Yeah, so that’s the HCG. There’s a lot of other things that upregulate estrogen. Alcohol significantly increases aromatase. So if you’re very sensitive to estrogen, then you probably shouldn’t even consume the two glasses three times a week. High fat meals also upregulate aromatase. So if you’re on a ketogenic diet, but you have hyper estrogenism, then you should take care with that as well. All kinds of fats are just saturated fats. I’m not sure if it’s just saturated fats, but fat definitely increases both fat in your body and consumption of a high amount of calories increases aromatase.

Andrew Huberman (01:44:02):

So it’s the ratio of testosterone to estrogen. I don’t want to break your flow, but since we’re talking about fat, I have to ask since estrogen and testosterone are both synthesized from the cholesterol molecule, I’ve heard that ingesting some amount of saturated fat can be useful because of the way that cholesterol can serve as a precursor to these molecules.


Now, I once said on a podcast that I like butter so much that I occasionally eat pats of butter. Somehow that got misinterpreted to mean that I eat entire, many pats of butter. I’m talking like one or two pats of butter here and there, and I have no guilt or shame about it. My blood lipids are in great shape also, so I feel good. But is it possible that people who are ingesting too little of saturated fats could directly or indirectly reduce or somehow disrupt the proper ratio of testosterone to estrogen in men and women?

Kyle Gillett (01:44:54):

It’s theoretically possible, but it probably doesn’t happen in developed countries, just like it’s theoretically possible to have not enough omega-6 fatty acids, but that probably does not happen in developed countries.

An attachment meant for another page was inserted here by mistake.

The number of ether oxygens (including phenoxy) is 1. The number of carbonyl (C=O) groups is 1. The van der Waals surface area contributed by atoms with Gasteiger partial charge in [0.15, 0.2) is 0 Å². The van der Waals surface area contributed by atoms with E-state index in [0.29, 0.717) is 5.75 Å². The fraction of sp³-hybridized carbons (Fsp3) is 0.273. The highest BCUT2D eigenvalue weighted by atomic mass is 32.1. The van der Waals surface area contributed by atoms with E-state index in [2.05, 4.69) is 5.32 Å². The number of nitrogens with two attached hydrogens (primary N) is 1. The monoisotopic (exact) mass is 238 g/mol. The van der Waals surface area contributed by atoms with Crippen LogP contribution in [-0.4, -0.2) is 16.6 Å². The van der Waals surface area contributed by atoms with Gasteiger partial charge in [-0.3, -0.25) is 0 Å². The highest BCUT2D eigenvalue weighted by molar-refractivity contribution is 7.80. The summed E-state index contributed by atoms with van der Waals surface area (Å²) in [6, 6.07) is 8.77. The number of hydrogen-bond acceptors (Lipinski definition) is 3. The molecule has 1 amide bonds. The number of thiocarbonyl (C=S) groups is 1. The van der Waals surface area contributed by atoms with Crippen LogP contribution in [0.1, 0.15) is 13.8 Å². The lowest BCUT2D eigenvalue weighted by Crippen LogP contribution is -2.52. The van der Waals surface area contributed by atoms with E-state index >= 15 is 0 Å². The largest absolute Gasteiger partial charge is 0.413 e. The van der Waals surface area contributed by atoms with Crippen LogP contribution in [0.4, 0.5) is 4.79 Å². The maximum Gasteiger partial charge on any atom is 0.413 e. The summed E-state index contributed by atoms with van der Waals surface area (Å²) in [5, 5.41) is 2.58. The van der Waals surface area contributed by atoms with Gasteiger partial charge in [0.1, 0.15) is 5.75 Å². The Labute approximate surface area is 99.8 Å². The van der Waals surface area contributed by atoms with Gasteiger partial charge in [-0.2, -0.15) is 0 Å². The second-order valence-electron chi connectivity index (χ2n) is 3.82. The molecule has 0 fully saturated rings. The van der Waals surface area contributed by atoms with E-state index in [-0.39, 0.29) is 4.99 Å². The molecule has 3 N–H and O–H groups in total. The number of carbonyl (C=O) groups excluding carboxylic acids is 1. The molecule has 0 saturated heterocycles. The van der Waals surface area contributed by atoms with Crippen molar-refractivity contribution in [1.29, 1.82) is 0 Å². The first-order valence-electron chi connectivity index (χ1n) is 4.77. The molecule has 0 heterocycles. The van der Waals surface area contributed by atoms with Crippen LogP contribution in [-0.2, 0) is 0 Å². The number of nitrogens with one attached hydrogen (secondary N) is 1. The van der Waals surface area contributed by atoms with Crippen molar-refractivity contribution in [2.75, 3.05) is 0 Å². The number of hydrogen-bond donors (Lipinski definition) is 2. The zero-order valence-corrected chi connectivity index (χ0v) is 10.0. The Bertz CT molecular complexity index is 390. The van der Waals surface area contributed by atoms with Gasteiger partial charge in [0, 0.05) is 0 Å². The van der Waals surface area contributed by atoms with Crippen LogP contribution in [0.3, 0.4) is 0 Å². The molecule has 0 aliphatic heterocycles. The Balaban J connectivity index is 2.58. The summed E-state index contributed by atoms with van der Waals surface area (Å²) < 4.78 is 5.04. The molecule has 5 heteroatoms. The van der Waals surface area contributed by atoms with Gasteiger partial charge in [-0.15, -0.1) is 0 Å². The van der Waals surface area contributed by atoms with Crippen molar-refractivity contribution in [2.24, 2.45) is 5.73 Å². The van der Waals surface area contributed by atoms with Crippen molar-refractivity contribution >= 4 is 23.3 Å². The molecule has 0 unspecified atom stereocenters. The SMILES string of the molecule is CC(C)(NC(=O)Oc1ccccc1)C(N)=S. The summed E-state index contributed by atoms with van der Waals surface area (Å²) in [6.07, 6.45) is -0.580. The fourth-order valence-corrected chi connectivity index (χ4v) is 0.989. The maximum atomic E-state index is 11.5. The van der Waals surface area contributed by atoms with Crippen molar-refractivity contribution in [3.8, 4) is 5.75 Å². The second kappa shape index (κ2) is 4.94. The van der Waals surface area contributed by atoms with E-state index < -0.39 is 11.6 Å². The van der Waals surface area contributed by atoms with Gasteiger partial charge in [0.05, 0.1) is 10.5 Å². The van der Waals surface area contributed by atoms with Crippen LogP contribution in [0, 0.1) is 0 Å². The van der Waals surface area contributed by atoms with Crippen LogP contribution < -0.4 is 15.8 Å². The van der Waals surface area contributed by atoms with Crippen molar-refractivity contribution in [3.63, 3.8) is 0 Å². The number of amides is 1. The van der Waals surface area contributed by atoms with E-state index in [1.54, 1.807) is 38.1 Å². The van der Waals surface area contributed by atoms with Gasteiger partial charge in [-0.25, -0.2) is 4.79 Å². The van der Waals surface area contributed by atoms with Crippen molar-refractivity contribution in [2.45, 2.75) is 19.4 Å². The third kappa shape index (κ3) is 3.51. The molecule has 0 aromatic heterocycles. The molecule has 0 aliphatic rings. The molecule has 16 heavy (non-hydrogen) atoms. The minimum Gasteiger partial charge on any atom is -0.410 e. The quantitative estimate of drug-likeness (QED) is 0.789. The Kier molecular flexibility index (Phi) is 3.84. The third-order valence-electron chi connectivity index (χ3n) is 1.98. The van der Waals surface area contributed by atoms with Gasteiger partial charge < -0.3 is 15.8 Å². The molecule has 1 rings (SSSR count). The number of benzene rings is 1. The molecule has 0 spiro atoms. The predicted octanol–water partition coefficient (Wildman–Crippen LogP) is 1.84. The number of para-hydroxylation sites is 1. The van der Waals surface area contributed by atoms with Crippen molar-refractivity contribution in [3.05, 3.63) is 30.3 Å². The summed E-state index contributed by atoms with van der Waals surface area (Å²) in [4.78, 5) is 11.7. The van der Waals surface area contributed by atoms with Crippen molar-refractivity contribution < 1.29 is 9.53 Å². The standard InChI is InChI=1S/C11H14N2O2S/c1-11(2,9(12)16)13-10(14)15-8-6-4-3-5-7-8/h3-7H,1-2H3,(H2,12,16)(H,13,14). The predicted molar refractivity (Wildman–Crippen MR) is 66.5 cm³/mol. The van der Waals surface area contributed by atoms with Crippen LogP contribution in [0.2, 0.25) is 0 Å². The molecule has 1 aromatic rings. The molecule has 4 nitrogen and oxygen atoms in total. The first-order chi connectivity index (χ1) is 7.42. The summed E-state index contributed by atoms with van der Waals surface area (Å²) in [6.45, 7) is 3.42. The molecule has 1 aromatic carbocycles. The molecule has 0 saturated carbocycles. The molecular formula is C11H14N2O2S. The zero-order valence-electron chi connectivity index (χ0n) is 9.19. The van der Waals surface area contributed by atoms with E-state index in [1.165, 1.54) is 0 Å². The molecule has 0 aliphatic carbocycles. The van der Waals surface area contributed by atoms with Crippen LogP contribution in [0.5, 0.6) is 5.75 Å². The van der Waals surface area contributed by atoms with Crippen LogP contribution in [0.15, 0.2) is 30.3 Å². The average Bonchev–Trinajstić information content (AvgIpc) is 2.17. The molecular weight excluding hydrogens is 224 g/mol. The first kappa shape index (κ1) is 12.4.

Andrew Huberman (01:45:05):

So I don’t need the butter pats, but I’m going to do it anyway. I’m just curious.

Kyle Gillett (01:45:09):

Yeah. Okay. Grass-fed butter has good omega-3 content as well. So grass-fed foods in general, you know, it’s not the end all be all, and everybody doesn’t need grass-fed foods, but they are one of the only sources of healthy trans fat. So a naturally occurring trans fat comes from ruminants. So ruminants that I think of like cows and the rumination in the different stomachs can change your omega-3 and omega-6 to trans linolenic and trans linoleic fatty acids. Which are healthy for us. So it’s actually omega-3s and omega-6s that just happened to have a trans instead of a cis isomer.

Andrew Huberman (01:45:50):

So, and these healthy trans fats would be found in ruminant cheese and milk and butter from ruminants and or the meats and the meats? Yes. So, and for people who are following a purely plant-based diet or mostly plant-based diet, are they at risk of not getting enough of certain types of fats or other nutrients to maintain that healthy ratio of testosterone to estrogen or not?

Kyle Gillett (01:46:16):

If they’re a vegetarian, they’re probably not at risk. If they’re a vegan, they very well could be at risk. Most vegans are aware of this very acutely and they’ll supplement with algae or they’ll supplement with other sources of healthy fats.

Andrew Huberman (01:46:33):

I see. So the takeaway that I’m drawing from this is that less so than getting saturated fat, it’s key to get these healthy trans fats from ruminants or the food products of those ruminants, as well as to get proper amounts of omega-3s.